By contrast, Discovery kills off one member of the bridge crew about halfway through season 2 (I'm trying to be vague to avoid spoilers). That death didn't touch me at all, because until that point we barely got to know them. The character had a distinctive appearance, and in the aftermath of the death we got to see the other characters react to their death, and tell us bits of their backstory and distinctive traits. That's the kind of stuff we should have gotten before their death.

Same thing in early season 3, where one character blames themselves for an accident. The next episode deals a bit with their loss of confidence and their attempts to regain it, which of course culminates in a success. Again, this was a character I barely knew the name of, so why should I care?

I haven't seen season 4 on account of the show moving to Paramount+ instead of Netflix, so I don't know if they're doing anything to change this. But I think it's hard to change course this late.
Right, only folks in close orbit to Burham get any depth.
 


Urriak Uruk

Gaming is fun, and fun is for everyone
Also, I'm surprised no one has mentioned The Orville yet. I personally thought it was fine, but I know folks who love it as it feels distinctly like a true "Star Trek" show to them. And I will admit, it definitely does hit the tone of some of the older Star Trek shows.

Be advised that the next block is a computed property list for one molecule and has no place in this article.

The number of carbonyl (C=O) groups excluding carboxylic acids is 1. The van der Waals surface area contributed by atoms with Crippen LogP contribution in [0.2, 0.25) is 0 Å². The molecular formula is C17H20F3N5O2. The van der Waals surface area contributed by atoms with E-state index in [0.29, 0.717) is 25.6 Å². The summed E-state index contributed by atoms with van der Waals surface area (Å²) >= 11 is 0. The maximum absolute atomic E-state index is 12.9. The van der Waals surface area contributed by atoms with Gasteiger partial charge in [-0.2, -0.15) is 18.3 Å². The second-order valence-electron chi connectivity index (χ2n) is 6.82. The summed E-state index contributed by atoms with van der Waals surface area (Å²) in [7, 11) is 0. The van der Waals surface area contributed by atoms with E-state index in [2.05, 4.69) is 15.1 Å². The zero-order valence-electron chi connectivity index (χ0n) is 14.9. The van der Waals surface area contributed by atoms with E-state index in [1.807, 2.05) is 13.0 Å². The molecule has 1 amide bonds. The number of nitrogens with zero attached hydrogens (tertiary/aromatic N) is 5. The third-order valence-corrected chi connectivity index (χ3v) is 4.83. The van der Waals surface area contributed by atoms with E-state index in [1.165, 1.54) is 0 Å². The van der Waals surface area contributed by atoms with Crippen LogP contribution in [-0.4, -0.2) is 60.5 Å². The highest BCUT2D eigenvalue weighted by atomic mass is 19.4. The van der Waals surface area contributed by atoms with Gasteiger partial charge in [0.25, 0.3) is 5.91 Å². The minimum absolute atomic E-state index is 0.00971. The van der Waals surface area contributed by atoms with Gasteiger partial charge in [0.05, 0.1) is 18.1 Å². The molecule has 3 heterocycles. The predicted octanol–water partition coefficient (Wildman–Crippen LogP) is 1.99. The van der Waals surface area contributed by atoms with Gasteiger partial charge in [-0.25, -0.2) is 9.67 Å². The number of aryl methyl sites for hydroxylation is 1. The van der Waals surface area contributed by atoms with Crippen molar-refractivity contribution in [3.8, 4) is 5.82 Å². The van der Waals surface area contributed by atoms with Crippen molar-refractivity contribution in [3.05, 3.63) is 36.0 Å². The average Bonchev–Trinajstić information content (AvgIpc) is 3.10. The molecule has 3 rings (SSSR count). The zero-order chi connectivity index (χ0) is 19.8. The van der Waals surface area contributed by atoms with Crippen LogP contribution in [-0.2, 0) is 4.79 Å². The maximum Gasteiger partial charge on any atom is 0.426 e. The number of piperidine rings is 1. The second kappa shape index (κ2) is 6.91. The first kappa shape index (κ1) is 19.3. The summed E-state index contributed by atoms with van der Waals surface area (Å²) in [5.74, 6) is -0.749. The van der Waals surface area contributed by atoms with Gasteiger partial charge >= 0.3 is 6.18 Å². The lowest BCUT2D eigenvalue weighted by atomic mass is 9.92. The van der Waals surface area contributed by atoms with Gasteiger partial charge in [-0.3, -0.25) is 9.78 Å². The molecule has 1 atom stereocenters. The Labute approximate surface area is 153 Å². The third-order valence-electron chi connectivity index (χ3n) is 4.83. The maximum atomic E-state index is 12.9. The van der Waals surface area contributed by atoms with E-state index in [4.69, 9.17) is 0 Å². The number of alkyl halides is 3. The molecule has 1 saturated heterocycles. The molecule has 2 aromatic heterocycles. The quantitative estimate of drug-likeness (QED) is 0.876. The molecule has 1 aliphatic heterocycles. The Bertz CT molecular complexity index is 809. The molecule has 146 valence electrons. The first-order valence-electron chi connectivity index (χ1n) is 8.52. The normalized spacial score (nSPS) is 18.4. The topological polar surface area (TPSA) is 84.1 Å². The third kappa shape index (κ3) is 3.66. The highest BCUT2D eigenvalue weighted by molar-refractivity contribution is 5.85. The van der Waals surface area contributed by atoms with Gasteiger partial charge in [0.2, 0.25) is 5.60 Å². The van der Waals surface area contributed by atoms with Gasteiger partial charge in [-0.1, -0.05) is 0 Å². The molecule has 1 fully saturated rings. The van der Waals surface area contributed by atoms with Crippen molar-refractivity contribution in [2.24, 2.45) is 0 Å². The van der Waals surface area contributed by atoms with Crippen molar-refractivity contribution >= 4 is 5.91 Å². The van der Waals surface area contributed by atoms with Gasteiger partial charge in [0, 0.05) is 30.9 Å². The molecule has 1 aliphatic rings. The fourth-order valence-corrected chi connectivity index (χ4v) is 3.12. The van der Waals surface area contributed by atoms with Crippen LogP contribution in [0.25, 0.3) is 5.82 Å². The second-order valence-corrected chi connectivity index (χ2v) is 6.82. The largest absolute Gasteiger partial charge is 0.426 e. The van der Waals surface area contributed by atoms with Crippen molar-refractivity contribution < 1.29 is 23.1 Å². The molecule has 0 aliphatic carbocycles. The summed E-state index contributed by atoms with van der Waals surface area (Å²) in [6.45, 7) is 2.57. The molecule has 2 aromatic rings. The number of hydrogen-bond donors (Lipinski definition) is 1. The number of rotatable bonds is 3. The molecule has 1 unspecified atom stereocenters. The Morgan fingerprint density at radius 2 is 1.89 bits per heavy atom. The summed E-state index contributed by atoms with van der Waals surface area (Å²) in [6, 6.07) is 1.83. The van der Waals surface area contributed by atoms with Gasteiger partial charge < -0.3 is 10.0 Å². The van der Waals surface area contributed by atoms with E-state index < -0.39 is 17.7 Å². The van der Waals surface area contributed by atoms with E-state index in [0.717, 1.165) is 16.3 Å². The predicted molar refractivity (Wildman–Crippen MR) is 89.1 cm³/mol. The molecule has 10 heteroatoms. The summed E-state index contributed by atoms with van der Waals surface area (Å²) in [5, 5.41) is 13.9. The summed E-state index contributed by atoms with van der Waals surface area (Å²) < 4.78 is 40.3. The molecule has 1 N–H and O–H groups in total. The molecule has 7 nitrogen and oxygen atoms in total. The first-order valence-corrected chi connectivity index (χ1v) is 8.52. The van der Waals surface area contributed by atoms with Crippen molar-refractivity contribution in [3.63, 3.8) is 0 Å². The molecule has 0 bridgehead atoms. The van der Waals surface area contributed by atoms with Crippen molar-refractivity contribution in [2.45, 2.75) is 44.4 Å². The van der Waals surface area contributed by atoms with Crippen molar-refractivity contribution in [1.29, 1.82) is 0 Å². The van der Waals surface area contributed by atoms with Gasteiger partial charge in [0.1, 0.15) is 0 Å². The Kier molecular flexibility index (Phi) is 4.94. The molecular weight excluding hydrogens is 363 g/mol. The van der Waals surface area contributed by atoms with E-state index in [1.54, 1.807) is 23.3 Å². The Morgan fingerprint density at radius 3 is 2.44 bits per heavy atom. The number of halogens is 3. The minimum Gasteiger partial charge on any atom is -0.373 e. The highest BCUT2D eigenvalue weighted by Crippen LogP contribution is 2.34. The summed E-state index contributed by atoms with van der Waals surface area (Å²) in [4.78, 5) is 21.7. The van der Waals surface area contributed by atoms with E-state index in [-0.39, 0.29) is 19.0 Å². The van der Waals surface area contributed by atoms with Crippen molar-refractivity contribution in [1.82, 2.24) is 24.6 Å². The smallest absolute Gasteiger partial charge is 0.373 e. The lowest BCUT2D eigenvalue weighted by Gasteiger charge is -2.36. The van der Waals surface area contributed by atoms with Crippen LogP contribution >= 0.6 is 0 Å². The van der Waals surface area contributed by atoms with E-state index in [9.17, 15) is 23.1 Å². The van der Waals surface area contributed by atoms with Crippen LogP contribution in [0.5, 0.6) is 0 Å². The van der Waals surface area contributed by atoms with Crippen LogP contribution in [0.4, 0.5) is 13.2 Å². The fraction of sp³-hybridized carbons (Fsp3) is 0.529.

Kobold Stew

Last Guy in the Airlock
Supporter
The lack of discussion of LOW is ... disappointing.

But is there really anything to say other than, "Yes, it is awesome and funny."

Lower Decks shows us that what makes Star Trek is not about a bridge crew, or about weirdness in space, and it's not about tone.

It's about an attitude towards the unknown, a trust in science and humanity, and it presents a model of work friendships that is unattainable in real life.
 

payn

Legend
Also, I'm surprised no one has mentioned The Orville yet. I personally thought it was fine, but I know folks who love it as it feels distinctly like a true "Star Trek" show to them. And I will admit, it definitely does hit the tone of some of the older Star Trek shows.